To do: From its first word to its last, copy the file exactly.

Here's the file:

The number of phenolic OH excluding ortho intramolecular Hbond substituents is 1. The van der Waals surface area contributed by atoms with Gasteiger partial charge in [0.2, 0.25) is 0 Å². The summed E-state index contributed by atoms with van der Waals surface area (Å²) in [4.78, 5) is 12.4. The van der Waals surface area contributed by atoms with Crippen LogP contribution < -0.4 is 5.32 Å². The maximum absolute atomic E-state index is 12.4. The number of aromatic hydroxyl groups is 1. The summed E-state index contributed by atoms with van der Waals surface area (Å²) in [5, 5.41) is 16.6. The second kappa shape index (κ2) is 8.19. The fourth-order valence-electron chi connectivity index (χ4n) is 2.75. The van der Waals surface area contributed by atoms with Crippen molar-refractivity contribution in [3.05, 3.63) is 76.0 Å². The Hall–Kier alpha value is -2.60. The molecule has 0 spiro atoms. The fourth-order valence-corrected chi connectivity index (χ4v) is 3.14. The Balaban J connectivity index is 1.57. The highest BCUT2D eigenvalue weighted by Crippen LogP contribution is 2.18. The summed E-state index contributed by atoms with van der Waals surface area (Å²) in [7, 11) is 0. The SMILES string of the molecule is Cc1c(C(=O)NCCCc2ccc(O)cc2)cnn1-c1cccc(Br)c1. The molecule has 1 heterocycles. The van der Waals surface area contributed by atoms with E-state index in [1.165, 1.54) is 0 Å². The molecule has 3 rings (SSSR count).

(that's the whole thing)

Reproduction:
The number of phenolic OH excluding ortho intramolecular Hbond substituents is 1. The van der Waals surface area contributed by atoms with Gasteiger partial charge in [0.2, 0.25) is 0 Å². The summed E-state index contributed by atoms with van der Waals surface area (Å²) in [4.78, 5) is 12.4. The van der Waals surface area contributed by atoms with Crippen LogP contribution < -0.4 is 5.32 Å². The maximum absolute atomic E-state index is 12.4. The number of aromatic hydroxyl groups is 1. The summed E-state index contributed by atoms with van der Waals surface area (Å²) in [5, 5.41) is 16.6. The second kappa shape index (κ2) is 8.19. The fourth-order valence-electron chi connectivity index (χ4n) is 2.75. The van der Waals surface area contributed by atoms with Crippen molar-refractivity contribution in [3.05, 3.63) is 76.0 Å². The Hall–Kier alpha value is -2.60. The molecule has 0 spiro atoms. The fourth-order valence-corrected chi connectivity index (χ4v) is 3.14. The Balaban J connectivity index is 1.57. The highest BCUT2D eigenvalue weighted by Crippen LogP contribution is 2.18. The summed E-state index contributed by atoms with van der Waals surface area (Å²) in [7, 11) is 0. The SMILES string of the molecule is Cc1c(C(=O)NCCCc2ccc(O)cc2)cnn1-c1cccc(Br)c1. The molecule has 1 heterocycles. The van der Waals surface area contributed by atoms with E-state index in [1.165, 1.54) is 0 Å². The molecule has 3 rings (SSSR count).